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To the Editor.—
In the first paragraph of his letter, Dr. Rasmussen states that he is in agreement with our conclusion that systemically administered steroids should not be used alone in bacterial-induced toxic epidermal necrolysis (TEN). This, however, is contradicted by his later statement that 11 of 83 patients were treated successfully with systemically administered steroids alone. In our minds, this raises the possibility that these cases were in fact drug-induced varieties and not due to Staphylococcus aureus. In our experience, systemic steroid therapy without antibiotic coverage produced a clear-cut extension of the disease process. Melish and Glasgow, in addition, have come to similar conclusions in their experimental model.Dr. Rasmussen points out that in the experimental situation antibiotic therapy prevents severe exfoliation and death only if the antibiotic is given within four hours of injecting newborn mice with live S aureus organisms. He then argues that antibiotic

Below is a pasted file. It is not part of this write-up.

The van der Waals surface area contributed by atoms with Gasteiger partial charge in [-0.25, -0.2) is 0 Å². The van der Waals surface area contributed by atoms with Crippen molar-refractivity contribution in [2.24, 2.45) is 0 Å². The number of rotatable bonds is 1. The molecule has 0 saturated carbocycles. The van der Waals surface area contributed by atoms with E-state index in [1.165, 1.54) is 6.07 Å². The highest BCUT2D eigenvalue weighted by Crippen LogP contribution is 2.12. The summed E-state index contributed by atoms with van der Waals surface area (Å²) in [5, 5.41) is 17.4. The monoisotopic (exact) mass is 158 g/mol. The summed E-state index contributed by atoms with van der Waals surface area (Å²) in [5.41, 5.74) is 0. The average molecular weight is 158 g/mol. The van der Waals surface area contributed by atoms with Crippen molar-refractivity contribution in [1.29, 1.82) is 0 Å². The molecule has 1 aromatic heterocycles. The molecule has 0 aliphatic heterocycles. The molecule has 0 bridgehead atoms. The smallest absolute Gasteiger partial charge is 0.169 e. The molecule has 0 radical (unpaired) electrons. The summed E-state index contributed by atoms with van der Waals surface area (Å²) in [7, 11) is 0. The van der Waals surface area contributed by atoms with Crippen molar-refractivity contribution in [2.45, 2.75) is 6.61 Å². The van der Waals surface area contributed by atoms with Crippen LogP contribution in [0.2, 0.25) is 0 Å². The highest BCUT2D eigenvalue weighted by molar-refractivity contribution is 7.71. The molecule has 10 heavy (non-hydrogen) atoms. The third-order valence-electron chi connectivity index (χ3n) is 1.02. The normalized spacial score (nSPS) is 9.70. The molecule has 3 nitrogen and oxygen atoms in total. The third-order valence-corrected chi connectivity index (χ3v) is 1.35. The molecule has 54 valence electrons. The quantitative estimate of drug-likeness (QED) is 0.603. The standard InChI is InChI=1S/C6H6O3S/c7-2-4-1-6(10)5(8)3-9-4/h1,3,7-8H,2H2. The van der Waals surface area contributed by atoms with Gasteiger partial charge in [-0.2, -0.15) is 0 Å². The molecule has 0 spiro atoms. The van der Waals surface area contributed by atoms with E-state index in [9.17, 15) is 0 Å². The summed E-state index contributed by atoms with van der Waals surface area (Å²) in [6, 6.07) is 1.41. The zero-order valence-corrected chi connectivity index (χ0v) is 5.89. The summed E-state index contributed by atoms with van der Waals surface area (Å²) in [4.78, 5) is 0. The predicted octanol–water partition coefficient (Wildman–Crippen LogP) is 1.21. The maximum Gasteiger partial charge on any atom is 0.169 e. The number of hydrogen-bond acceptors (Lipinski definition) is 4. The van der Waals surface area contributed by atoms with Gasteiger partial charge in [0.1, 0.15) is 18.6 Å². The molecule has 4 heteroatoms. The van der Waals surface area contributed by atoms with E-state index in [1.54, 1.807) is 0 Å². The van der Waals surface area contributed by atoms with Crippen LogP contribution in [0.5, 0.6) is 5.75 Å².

Rudolph RI, Leyden JJ. Toxic Epidermal Necrolysis-Reply. Arch Dermatol. 1975;111(5):659. doi:10.1001/archderm.1975.01630170117029